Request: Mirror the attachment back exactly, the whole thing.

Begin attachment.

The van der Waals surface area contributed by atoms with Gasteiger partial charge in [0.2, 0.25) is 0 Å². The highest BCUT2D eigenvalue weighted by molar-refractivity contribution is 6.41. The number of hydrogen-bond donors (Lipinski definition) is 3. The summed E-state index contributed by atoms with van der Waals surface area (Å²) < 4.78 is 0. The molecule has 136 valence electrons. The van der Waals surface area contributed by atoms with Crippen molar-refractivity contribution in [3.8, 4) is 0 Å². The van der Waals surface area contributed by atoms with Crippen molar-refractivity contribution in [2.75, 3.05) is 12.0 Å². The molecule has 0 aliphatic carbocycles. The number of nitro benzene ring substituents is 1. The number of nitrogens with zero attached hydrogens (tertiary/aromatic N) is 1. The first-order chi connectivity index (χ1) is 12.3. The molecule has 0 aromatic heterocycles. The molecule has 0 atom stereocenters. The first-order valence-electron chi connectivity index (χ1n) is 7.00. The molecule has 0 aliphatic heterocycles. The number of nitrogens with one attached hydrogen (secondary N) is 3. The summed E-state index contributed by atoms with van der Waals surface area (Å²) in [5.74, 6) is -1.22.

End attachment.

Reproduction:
The van der Waals surface area contributed by atoms with Gasteiger partial charge in [0.2, 0.25) is 0 Å². The highest BCUT2D eigenvalue weighted by molar-refractivity contribution is 6.41. The number of hydrogen-bond donors (Lipinski definition) is 3. The summed E-state index contributed by atoms with van der Waals surface area (Å²) < 4.78 is 0. The molecule has 136 valence electrons. The van der Waals surface area contributed by atoms with Crippen molar-refractivity contribution in [3.8, 4) is 0 Å². The van der Waals surface area contributed by atoms with Crippen molar-refractivity contribution in [2.75, 3.05) is 12.0 Å². The molecule has 0 aliphatic carbocycles. The number of nitro benzene ring substituents is 1. The number of nitrogens with zero attached hydrogens (tertiary/aromatic N) is 1. The first-order chi connectivity index (χ1) is 12.3. The molecule has 0 aromatic heterocycles. The molecule has 0 atom stereocenters. The first-order valence-electron chi connectivity index (χ1n) is 7.00. The molecule has 0 aliphatic heterocycles. The number of nitrogens with one attached hydrogen (secondary N) is 3. The summed E-state index contributed by atoms with van der Waals surface area (Å²) in [5.74, 6) is -1.22.